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When a Loved One is in Poor Health

Updated: Jul 13, 2022



When a relative is dealing with the poor health of a senior, they may:

  • Be terrified that their loved one will be disabled or pass away.

  • Feel helpless because their loved one’s health is out of their control.

  • Worry about how they are going to pay for their loved one’s care.

  • Be sleep-deprived from taking care of their loved one…or from worrying.

  • Put off taking care of themselves because they are too stressed over their loved one’s health.

  • Must deal with family members who haven’t been “in the picture” for a long time.

  • Be angry about how their own lives will change because of their loved one’s poor health.

  • Feel overwhelmed by the health care system, including doctors, nurses, nursing assistants, therapists,


When you or a relative is dealing with the poor health of a loved one:

  • Refrain from sharing horror stories to family members providing care. Dealing with the decline of a senior means making difficult decisions regarding their care. Most of the care sought will be provided appropriately. Sharing the story of a news article or story regarding an acquaintance who had a negative experience will only add to the worry.

  • Remember that your own health is just as important as the loved-one who is in poor health. Family members need moments away to refresh themselves so they can continue to support and care for their loved one.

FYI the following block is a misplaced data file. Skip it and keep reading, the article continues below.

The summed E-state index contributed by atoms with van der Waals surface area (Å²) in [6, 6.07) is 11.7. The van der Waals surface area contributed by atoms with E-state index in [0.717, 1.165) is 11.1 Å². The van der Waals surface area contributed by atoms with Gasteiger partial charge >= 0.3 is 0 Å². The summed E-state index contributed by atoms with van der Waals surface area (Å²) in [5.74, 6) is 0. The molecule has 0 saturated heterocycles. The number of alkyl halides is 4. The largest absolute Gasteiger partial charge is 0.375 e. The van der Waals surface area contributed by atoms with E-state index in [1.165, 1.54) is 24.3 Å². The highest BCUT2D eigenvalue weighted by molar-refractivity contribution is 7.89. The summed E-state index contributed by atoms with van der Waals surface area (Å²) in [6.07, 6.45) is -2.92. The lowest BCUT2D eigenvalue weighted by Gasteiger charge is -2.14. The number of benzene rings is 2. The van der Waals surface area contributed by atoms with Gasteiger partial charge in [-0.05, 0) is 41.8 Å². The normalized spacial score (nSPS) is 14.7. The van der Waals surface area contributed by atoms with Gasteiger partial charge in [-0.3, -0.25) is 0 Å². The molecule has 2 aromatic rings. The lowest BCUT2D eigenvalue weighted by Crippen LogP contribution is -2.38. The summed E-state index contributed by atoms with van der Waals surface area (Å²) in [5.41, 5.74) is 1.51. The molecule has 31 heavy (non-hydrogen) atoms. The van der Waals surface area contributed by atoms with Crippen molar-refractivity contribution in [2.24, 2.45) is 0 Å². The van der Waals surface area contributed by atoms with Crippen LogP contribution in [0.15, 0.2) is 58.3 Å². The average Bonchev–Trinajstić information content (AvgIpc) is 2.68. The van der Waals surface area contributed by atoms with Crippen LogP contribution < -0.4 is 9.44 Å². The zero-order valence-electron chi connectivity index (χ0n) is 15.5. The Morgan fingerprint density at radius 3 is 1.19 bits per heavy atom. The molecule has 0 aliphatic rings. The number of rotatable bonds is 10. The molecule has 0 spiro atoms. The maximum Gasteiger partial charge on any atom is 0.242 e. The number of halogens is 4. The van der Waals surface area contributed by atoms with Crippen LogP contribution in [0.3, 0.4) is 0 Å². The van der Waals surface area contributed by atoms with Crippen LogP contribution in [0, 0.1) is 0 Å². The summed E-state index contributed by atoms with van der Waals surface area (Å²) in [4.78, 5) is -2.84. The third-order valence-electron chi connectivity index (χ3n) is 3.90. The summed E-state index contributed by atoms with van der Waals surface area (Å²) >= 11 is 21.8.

• Encourage family members who cannot visit to send letters, photos or little gifts to their loved ones. Help to display these items in their rooms so they can see them daily. Sometimes, these visual reminders of their families will help them feel better and in turn make the family member providing care feel that they are remembered.

  • The gift of time can mean a lot to someone caring for a loved one. If you are not able to give your own time, help by providing a professional caregiver to provide some needed respite for the family caregiver.

  • If you want to help a relative who is providing care, ask specific questions on how you can help, not a generic, “Let me know if there’s anything I can do.” Ask if you can bring a meal, offer to cover the next medical appointment, or cover a specific night.


Source: In the Know Caregiver Training; Homecare Pulse

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